What will we observe in the sky in 2018? – Space – Science



The most significant event is expected on the night of July 27-28, when a full eclipse will be observed throughout Latvia. Even in the afternoon of January 31, the partial phase of the eclipse of the moon will be observed a few minutes shortly before the end, but in northern Latvia on August 11, there will be a very small partial eclipse of the Sun

From the full lunar eclipse to be observed in Asia, Australia, the Pacific and North America on January 31, Latvia will see only a partial phase shortly before the end, for example in Riga, the moon jumps at noon. 16:51, but the partial phase ends at midday. 17:11. This half-life eclipse will be at the end of the noon. 18:08.

A Europe-wide eclipse will be seen from July 27-28 in Europe, Africa, Asia, Australia and the Indian Ocean. This eclipse will be observed in Latvia from the very beginning because the partial phase of the eclipse will start at noon. 21:24, full phase – at noon 22:30, but the peak phase of the eclipse will be. 23:22. It should be taken into account that at the very beginning of the partial phase of the eclipse, the moon will be on the horizon, and the sky will be bright because, for example, in Riga the moon is flying. 21:36, but the sun will be noon 21:46. Conversely, at the moment of the maximum eclipse phase, the sky will be cloudy enough and the moon will be high enough to notice it.

The partial eclipse of the Sun will be visible on August 11 in Greenland, North Atlantic, Northern Europe, Russia and the Arctic Ocean. Though this eclipse will not be seen in Riga, it will be possible to observe at a very small stage in the north of Kurzeme and Vidzeme. For example, in Rujien it will start at noon. 12:03 but ends at noon 12:32 The maximum obsession phase (0.022) will be in Rujana at midday. 12:17

In 2018, all the planets in the solar system will be visible. Merkurs will be seen in mid-March evening, but early January, late August and early September, as well as in the second half of December, will be observed in the morning. Venus will have a visibility period from the end of March to mid July, but it will be seen from mid-November until the end of the year. Mars, as the visible red light from the beginning of the year to the middle of May, will see in the morning from mid-May to July – the second half of the night, in July and August – the largest part of the night, but from September to the end of the year – the first half of the night. Jupiter will be observed in the morning in February, in the second half of the night, April and March – almost all night in June and July – in the first half of the night, in August and in the evening, but around mid-December, the planet begins to re-start. Saturn will be observed in the morning, in the second half of April and May in the second half of the night, in June, throughout the night, from July to October in the first half of the night and in the evening. Uranus, which requires observation of the smallest binoculars, will be visible from January to the end of March in the evening, but from July to the end of the year – practically all night. Neptune's observation requires a small telescope, but the best time to observe this planet will be in autumn.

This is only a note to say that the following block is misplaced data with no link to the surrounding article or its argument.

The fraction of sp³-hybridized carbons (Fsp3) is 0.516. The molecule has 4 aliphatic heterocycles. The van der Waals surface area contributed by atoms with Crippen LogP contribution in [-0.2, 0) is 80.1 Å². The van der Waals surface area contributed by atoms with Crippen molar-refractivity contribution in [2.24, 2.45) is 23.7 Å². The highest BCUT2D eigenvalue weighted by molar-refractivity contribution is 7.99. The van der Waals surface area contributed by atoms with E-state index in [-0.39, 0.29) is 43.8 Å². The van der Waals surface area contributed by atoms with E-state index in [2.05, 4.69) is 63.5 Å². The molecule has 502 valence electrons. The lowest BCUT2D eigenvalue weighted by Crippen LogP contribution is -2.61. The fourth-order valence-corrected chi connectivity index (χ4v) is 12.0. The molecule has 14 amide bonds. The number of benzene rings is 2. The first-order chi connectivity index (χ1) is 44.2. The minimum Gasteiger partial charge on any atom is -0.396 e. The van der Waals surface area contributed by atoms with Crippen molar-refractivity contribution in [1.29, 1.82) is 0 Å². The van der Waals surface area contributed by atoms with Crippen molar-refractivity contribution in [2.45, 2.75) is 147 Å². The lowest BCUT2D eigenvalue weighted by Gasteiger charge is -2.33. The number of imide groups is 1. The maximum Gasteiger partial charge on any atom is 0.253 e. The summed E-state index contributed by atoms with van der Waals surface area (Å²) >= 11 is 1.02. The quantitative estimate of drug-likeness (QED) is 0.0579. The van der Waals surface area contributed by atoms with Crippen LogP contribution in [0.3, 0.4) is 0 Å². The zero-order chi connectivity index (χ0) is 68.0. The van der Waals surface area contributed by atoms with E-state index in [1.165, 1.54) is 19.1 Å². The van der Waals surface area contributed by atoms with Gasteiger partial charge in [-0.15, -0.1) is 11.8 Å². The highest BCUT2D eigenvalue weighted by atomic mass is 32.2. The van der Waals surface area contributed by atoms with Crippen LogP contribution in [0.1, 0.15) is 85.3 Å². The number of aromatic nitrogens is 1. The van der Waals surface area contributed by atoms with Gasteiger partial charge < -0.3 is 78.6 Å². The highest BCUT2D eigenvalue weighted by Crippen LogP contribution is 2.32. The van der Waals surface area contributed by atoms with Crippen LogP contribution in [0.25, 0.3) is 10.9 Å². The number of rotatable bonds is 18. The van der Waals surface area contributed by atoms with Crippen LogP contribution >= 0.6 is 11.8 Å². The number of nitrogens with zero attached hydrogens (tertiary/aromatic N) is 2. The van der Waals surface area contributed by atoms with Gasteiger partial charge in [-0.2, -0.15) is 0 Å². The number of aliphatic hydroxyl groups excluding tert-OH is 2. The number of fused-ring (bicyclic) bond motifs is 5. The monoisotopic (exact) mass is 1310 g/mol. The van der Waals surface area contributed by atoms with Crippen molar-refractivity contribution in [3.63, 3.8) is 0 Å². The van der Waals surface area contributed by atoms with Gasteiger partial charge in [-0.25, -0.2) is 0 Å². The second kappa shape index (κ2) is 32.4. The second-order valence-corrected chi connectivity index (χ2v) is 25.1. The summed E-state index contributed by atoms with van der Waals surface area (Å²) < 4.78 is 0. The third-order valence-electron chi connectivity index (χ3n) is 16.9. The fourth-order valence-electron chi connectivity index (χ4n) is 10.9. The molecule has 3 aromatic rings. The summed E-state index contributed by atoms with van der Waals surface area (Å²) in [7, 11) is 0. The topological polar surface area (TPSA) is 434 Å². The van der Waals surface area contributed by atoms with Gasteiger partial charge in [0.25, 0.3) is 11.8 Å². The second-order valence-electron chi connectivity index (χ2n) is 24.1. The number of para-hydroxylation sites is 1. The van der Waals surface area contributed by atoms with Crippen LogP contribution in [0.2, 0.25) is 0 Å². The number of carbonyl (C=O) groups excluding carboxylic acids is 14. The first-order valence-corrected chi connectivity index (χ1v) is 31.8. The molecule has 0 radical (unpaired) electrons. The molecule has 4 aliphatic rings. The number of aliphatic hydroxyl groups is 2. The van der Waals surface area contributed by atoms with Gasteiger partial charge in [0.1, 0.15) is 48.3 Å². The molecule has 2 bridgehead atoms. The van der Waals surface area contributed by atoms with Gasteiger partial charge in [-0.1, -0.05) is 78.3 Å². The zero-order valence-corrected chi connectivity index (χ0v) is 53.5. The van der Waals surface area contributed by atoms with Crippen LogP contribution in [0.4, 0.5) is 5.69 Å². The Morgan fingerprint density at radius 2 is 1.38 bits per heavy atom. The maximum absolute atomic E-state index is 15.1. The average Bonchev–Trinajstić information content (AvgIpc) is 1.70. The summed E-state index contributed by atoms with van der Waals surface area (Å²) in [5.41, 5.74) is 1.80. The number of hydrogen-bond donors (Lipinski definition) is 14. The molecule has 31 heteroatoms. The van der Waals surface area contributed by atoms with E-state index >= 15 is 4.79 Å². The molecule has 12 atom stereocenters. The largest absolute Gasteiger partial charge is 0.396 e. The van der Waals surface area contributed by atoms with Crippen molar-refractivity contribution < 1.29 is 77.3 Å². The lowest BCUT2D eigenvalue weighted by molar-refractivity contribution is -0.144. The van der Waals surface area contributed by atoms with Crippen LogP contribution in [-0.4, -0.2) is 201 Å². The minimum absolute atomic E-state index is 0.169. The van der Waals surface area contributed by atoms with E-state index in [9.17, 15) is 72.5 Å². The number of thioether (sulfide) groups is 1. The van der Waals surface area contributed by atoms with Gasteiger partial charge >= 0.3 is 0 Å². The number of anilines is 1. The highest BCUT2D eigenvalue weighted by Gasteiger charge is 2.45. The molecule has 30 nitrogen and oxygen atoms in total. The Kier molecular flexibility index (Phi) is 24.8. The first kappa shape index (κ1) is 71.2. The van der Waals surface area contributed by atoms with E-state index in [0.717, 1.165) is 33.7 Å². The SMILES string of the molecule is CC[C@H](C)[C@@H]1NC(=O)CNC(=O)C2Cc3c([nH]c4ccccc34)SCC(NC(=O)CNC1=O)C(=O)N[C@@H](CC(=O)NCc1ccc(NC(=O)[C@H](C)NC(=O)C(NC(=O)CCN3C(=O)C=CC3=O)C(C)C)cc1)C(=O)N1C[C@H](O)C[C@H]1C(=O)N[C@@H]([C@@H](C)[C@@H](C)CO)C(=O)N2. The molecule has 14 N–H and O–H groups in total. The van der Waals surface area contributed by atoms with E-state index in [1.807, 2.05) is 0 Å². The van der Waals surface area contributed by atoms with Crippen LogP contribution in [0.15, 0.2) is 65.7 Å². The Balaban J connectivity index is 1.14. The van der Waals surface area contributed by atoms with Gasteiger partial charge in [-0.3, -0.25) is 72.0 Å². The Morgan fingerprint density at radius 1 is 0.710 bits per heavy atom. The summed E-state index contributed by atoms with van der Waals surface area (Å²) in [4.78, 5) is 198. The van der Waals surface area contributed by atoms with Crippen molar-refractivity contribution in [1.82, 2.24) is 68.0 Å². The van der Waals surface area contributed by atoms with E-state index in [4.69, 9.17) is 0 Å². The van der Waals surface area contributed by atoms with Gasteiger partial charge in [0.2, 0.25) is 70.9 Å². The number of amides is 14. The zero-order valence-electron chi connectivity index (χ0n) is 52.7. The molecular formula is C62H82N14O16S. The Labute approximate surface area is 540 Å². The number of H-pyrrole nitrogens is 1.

In 2018, as usual, there will be three of the most active streams of meteoric waters – Quadrantheids, Perseids, and Geminiids. The maximum number of their activities is expected on the evening of 3 January, 13 August and 14 December.

The Latvian Astronomical Society brings together astronomers and stakeholders to promote astronomy. LAB members participate in the creation of the Zvaigzne Debess magazine (www.lu.lv/zvd/), conduct Sky observation at the University of Latvia's Astronomical Tower, and organize regular informational meetings. For more information, visit the LAB homepage www.lab.lv.

Starspace.lv is the only portal that regularly publishes astronomy news in Latvian. StarSpace Ltd. also deals with the promotion of astronomy by organizing seminars, lectures and demonstrations of the sky and distribution of telescopes. For more information, please visit www.starspace.lv.


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